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Half a century ago, Belgian Zoologist Bernard Heuvelmans first codified cryptozoology in his book On the Track of Unknown Animals.

The Centre for Fortean Zoology (CFZ) are still on the track, and have been since 1992. But as if chasing unknown animals wasn't enough, we are involved in education, conservation, and good old-fashioned natural history! We already have three journals, the largest cryptozoological publishing house in the world, CFZtv, and the largest cryptozoological conference in the English-speaking world, but in January 2009 someone suggested that we started a daily online magazine! The CFZ bloggo is a collaborative effort by a coalition of members, friends, and supporters of the CFZ, and covers all the subjects with which we deal, with a smattering of music, high strangeness and surreal humour to make up the mix.

It is edited by CFZ Director Jon Downes, and subbed by the lovely Lizzy Bitakara'mire (formerly Clancy), scourge of improper syntax. The daily newsblog is edited by Corinna Downes, head administratrix of the CFZ, and the indexing is done by Lee Canty and Kathy Imbriani. There is regular news from the CFZ Mystery Cat study group, and regular fortean bird news from 'The Watcher of the Skies'. Regular bloggers include Dr Karl Shuker, Dale Drinnon, Richard Muirhead and Richard Freeman.The CFZ bloggo is updated daily, and there's nothing quite like it anywhere else. Come and join us...

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Wednesday, March 11, 2009

GUEST BLOGGER RICHARD HOLLAND: Wrexham carter attacked by enormous serpent

Once again we hand you over to guest blogger Richard Holland, editor of Paranormal Magazine, and all round good bloke. He is a regular visitor tho these pages, and I am sure that you will all agree with me that this is jolly good news for all of us..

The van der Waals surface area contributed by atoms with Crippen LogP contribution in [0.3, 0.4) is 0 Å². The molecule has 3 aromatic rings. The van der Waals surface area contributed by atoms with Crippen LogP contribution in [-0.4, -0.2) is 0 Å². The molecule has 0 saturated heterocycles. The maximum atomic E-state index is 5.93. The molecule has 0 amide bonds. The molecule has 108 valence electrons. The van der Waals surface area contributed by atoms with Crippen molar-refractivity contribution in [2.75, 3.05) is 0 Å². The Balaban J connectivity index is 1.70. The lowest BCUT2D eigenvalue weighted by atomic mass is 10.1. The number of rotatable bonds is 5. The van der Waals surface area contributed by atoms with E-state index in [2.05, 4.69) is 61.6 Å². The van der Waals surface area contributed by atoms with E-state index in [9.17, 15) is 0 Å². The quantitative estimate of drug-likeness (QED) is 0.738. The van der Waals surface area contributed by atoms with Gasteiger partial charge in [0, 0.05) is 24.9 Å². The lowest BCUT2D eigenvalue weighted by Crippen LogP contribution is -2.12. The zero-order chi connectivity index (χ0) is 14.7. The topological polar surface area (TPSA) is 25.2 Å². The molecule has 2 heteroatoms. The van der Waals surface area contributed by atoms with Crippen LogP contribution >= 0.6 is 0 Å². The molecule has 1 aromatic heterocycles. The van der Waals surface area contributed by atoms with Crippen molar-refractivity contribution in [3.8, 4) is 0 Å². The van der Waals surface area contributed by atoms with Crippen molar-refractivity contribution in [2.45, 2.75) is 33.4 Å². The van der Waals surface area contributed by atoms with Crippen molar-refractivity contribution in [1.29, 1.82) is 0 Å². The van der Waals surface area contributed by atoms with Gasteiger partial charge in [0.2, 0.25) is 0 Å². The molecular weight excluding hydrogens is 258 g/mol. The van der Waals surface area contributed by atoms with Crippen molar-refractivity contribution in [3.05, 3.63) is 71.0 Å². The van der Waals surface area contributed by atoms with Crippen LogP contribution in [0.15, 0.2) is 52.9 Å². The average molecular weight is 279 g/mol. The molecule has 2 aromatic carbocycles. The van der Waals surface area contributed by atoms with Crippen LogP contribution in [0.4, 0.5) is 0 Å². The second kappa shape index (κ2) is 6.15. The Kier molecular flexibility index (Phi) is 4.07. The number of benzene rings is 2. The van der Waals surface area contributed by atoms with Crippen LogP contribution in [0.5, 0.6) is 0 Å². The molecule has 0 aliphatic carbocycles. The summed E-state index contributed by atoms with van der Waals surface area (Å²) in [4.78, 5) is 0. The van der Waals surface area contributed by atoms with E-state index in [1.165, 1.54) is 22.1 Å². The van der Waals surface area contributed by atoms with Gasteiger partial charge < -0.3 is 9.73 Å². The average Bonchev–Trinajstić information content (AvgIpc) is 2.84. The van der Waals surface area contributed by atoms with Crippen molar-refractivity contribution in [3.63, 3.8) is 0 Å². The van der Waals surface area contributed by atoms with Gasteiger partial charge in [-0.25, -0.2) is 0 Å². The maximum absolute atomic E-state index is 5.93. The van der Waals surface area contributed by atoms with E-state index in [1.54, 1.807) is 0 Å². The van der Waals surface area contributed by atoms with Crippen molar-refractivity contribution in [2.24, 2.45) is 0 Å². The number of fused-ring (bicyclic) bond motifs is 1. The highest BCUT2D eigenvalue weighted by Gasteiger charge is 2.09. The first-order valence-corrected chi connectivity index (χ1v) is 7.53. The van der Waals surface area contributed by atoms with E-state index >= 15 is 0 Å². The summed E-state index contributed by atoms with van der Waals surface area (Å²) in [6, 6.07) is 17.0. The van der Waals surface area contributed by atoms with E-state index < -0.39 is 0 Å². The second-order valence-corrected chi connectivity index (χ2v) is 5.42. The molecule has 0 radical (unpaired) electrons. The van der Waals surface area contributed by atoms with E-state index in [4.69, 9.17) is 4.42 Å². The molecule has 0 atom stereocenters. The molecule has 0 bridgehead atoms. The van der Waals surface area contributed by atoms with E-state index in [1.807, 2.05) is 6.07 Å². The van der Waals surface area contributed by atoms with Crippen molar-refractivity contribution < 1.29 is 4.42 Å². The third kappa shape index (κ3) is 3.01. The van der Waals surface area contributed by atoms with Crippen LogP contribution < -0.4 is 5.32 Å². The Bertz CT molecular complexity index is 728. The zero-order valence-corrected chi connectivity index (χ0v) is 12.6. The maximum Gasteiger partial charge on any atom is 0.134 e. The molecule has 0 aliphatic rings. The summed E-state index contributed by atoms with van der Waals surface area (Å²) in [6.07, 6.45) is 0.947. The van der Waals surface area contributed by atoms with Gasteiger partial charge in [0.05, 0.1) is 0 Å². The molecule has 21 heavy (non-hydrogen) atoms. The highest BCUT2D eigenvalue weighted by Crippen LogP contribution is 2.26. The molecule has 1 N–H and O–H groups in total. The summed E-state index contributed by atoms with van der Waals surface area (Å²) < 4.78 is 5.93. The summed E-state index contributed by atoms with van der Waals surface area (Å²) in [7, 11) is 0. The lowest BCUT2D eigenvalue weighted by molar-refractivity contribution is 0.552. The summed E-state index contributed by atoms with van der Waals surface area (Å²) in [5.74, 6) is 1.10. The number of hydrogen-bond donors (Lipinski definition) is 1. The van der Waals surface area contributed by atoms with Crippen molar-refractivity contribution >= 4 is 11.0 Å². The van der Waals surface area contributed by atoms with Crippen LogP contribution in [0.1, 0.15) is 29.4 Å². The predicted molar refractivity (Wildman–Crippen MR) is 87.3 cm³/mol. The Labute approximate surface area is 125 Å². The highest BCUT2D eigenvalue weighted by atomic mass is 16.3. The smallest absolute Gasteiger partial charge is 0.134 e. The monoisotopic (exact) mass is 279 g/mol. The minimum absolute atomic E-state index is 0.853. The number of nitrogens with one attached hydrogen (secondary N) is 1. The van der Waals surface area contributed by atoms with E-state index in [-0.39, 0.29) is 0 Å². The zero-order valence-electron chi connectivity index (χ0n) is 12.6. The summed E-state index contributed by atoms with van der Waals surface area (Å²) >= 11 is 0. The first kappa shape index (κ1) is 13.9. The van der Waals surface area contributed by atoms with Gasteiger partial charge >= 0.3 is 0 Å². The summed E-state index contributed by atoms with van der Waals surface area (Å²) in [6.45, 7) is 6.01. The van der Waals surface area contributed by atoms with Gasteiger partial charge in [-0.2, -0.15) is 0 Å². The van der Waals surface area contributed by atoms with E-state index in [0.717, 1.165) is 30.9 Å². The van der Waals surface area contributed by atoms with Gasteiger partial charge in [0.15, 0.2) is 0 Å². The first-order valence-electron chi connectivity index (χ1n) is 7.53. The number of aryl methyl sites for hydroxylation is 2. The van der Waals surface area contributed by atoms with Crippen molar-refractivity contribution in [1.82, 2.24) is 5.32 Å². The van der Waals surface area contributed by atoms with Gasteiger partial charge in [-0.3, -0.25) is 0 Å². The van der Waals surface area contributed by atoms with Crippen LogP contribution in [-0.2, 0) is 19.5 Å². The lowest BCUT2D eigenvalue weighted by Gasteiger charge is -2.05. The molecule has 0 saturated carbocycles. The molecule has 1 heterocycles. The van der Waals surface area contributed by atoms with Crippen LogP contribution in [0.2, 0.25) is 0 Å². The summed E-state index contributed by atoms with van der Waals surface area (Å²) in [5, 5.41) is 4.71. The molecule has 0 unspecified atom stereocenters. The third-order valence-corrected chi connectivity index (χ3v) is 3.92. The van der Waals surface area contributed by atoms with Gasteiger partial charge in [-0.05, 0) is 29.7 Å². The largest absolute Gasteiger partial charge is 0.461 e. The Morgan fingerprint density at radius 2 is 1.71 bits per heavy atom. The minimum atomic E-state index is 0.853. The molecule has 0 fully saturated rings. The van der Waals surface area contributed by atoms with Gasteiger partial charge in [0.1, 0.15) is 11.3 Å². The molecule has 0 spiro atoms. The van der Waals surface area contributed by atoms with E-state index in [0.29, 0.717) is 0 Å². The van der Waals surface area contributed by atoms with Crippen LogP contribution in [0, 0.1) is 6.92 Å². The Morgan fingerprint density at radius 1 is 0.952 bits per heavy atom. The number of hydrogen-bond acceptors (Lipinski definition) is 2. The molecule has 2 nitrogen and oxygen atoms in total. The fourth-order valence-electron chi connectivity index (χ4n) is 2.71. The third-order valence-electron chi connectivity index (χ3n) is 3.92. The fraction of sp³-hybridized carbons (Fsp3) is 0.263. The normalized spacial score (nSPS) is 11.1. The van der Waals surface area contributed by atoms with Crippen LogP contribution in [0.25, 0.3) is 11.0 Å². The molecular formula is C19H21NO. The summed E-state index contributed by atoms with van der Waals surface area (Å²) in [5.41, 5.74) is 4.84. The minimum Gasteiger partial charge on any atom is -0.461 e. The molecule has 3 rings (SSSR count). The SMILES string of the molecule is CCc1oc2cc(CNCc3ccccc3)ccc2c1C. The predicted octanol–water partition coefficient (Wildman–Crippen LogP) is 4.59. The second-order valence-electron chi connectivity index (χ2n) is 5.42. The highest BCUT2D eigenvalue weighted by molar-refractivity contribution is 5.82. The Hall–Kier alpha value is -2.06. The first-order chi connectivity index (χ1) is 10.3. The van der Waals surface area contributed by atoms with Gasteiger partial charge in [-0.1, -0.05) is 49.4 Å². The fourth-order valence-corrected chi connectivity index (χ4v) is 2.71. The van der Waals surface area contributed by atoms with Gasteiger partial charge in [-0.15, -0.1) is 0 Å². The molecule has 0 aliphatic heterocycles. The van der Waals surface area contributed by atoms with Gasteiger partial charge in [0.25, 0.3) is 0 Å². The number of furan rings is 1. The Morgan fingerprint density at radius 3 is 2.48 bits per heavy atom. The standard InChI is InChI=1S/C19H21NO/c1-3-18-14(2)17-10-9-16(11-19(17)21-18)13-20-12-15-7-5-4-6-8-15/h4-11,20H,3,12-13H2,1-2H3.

Apologies for both the lateness and the brevity of this blog but it’s deadline week and the usual scramble to fill pages with great dollops of strangeness.

This is another account from my home patch of North-East Wales. Unfortunately, I don’t have the original source in front of me but can tell you it was a slim volume detailing the history of a village in what is now the county borough of Wrexham: Overton in Days Gone By by G J Howson, published in 1883. I must quote from my first book Supernatural Clwyd, which I wrote when I was 24 (crikey, was I ever that young?)

‘One year in the early 19th century, there was a news report of a “huge snake” being encountered in Overton. It had leapt out of a hedge and attacked a team of horses carrying a cart of coal near the bridge. With considerable difficulty, the carter succeeding in killing it, and he draped it over his cart. The carcass was so long that its head reached the ground in front and its tail dragged along behind!’

I sincerely hope it was the source that was vague about the year and not down to any youthful sloppiness on my part. I also find myself pondering whether snakes, be they ever so huge, can actually ‘leap’. I suppose they can. The bridge referred to is a sizeable, horseshoe-shaped structure with an inn on its northerly (I think) side and a wide stretch of the River Dee far below it on the opposite side.

I shouldn’t think this snippet is well known so I hope it proves interesting, brief though it is. I don’t suppose there are many descriptions of dragon-length serpents from the 19th century.

Richard Holland, Editor of Paranormal Magazine (
http://www.paranormalmagazine.co.uk/) and Uncanny UK (http://www.uncannyuk.com/).

1 comment:

Dr Dan Holdsworth said...

Jon has unfortunately thrown down a gauntlet of a poetical nature, so here goes:

There was once a carter from Wrexham,
who set out to travel to Hexham
there's a werewolf you see,
and stone heads up there be
so tread softly en route or you'll vex 'em!